iPod's low-profile creator tops cultural chart

Terry Kirby
Thursday 12 February 2004 01:00
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His face is unknown to the public but his designs have rapidly become icons and changed the way we use computers and listen to music.

Now Jonathan Ive, the designer of the iPod, the iMac and the iBook, has been recognised by being voted top of a list of Britain's 50 most influential cultural figures. The list, compiled by leading figures in the worlds of fashion, the arts, media and design, has been compiled for the first birthday of BBC3, the youth-orientated digital channel. The programme, Top 50 Cultural Movers and Shakers, is to be broadcast this evening.

The rest of the list includes many more predictable figures. The author J K Rowling, and the actors Ricky Gervais and Ewan McGregor rank second, third and fourth respectively. The list also includes the fashion designer John Galliano, who ranks fifth, the director Sam Mendes, who is 15th, the television presenters Ant McPartlin and Dec Donnelly, who are 18th, and Simon Fuller, the man behind Pop Idol, who ranks 35th. Other actors include Catherine Zeta-Jones, Orlando Bloom and Keira Knightley.

The list includes people who are not very well known, such as Mr Ive, but considered highly influential by their peers. Hugo Manassei, who created websites for the network provider Orange and other companies, Will Alsop, who designed the Peckham library in south London, and Harry Blain, the owner of the London gallery, Haunch of Venison, are among some of the more obscure names. Although most of the names reflect a London bias, Glasgow is deemed the UK's most fashionable city and comes in at 48.

The recognition for Mr Ive comes after a Christmas season when the iPod, which converts music from vinyl records and CDs into electronic files, was a favourite gift for many and Mr Ive's appointment to the Royal Society for the Encouragement of Arts, Manufactures & Commerce's Faculty of Royal Designers for Industry.

Mr Ive, 38, who was born in Chingford, east London, is now in San Francisco where he earns £1m a year as vice-president of industrial design at Apple Computers. He joined Apple in the early 1990s after the design firm he was working for in London was asked by the struggling American company to create a look for a new laptop. He took the design to California and was hired immediately. The iMac's colourful rejection of the conventional appearance of computers was a success and Apple was resurrected as a company. The iBook and the iPod have since followed and are widely praised for their good design.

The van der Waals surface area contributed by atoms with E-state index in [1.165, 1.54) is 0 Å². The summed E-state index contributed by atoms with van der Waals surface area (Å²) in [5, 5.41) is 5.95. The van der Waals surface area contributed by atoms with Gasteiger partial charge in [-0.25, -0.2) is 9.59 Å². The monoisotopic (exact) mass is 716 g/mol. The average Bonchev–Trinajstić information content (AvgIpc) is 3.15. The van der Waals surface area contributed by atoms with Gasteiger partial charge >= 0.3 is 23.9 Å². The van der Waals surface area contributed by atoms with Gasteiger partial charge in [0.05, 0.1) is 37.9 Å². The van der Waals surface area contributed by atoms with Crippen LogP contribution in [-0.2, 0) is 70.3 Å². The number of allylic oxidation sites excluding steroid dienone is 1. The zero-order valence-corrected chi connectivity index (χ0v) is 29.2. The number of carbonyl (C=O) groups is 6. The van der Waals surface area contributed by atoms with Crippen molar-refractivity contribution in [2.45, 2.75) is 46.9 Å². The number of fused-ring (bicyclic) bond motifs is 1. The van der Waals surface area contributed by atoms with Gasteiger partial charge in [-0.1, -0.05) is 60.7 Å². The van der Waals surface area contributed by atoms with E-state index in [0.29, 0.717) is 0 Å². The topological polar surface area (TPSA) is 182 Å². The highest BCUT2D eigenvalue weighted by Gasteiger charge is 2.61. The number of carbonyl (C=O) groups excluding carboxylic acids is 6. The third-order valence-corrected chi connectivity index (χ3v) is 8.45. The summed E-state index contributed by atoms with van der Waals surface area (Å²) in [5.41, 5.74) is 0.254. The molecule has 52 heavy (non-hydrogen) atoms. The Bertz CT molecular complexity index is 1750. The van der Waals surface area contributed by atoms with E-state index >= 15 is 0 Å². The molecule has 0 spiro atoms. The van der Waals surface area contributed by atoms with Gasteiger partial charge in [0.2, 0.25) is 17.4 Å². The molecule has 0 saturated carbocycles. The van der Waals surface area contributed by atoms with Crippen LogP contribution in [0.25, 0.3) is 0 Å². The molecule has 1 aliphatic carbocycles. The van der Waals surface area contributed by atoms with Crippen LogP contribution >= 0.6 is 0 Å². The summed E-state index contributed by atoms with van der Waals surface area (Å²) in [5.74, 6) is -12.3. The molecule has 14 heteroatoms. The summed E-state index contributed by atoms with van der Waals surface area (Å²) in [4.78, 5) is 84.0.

Mr Ive's ideas are often inspired from his everyday surroundings; the see-through casing of the iBook came from looking at food wrapped in clingfilm.

Mr Ive , who is married to Heather, a historian, gives few interviews, but he told The Face that he loved computers because "no other product changes functions like a computer. The iMac can be a jukebox, a tool for editing video, a way to organise photographs ...it allows us to use new materials, to create new forms. The possibilities are endless".

TOP 20 CULTURAL MOVERS AND SHAKERS

1 Design: Jonathan Ive

2 Literature: J K Rowling

3 Media: Ricky Gervais

4 Film: Ewan McGregor

5 Fashion: John Galliano

6 Design: Seymour Powell

7 Film: Catherine Zeta-Jones

8 Media: Graham Norton

9 Architecture: Lord Foster of Thames Bank

10 Film: Ridley Scott

11 Literature: Phillip Pullman

12 Film: Orlando Bloom

13 Design: Thomas Heatherwick

14 Fashion: Vivienne Westwood

15 Film: Sam Mendes

16 Architecture: Urban Splash

17 Literature: Zadie Smith

18 Media: Ant & Dec

19 Art: Matthew Slotover

20 Design: Hugo Manassei

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